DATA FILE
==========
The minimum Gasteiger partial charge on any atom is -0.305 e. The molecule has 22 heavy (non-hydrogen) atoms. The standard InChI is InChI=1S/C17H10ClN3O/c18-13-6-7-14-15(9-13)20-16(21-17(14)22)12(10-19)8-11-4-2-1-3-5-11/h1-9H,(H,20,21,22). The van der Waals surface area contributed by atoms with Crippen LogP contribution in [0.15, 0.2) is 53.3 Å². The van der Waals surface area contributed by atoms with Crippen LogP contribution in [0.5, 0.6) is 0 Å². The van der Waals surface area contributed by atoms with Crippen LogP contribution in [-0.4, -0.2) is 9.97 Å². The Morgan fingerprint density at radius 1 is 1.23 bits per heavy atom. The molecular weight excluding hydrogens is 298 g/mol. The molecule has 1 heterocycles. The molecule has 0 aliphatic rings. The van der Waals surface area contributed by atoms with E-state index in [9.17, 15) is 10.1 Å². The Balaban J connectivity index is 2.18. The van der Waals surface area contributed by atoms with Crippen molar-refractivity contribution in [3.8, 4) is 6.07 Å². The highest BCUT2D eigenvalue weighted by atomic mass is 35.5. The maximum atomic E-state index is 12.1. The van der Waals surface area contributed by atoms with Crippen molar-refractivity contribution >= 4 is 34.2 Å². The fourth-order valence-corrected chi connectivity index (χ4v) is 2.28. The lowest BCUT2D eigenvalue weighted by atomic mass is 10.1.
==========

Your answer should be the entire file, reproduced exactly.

The minimum Gasteiger partial charge on any atom is -0.305 e. The molecule has 22 heavy (non-hydrogen) atoms. The standard InChI is InChI=1S/C17H10ClN3O/c18-13-6-7-14-15(9-13)20-16(21-17(14)22)12(10-19)8-11-4-2-1-3-5-11/h1-9H,(H,20,21,22). The van der Waals surface area contributed by atoms with Crippen LogP contribution in [0.15, 0.2) is 53.3 Å². The van der Waals surface area contributed by atoms with Crippen LogP contribution in [0.5, 0.6) is 0 Å². The van der Waals surface area contributed by atoms with Crippen LogP contribution in [-0.4, -0.2) is 9.97 Å². The Morgan fingerprint density at radius 1 is 1.23 bits per heavy atom. The molecular weight excluding hydrogens is 298 g/mol. The molecule has 1 heterocycles. The molecule has 0 aliphatic rings. The van der Waals surface area contributed by atoms with E-state index in [9.17, 15) is 10.1 Å². The Balaban J connectivity index is 2.18. The van der Waals surface area contributed by atoms with Crippen molar-refractivity contribution in [3.8, 4) is 6.07 Å². The highest BCUT2D eigenvalue weighted by atomic mass is 35.5. The maximum atomic E-state index is 12.1. The van der Waals surface area contributed by atoms with Crippen molar-refractivity contribution >= 4 is 34.2 Å². The fourth-order valence-corrected chi connectivity index (χ4v) is 2.28. The lowest BCUT2D eigenvalue weighted by atomic mass is 10.1.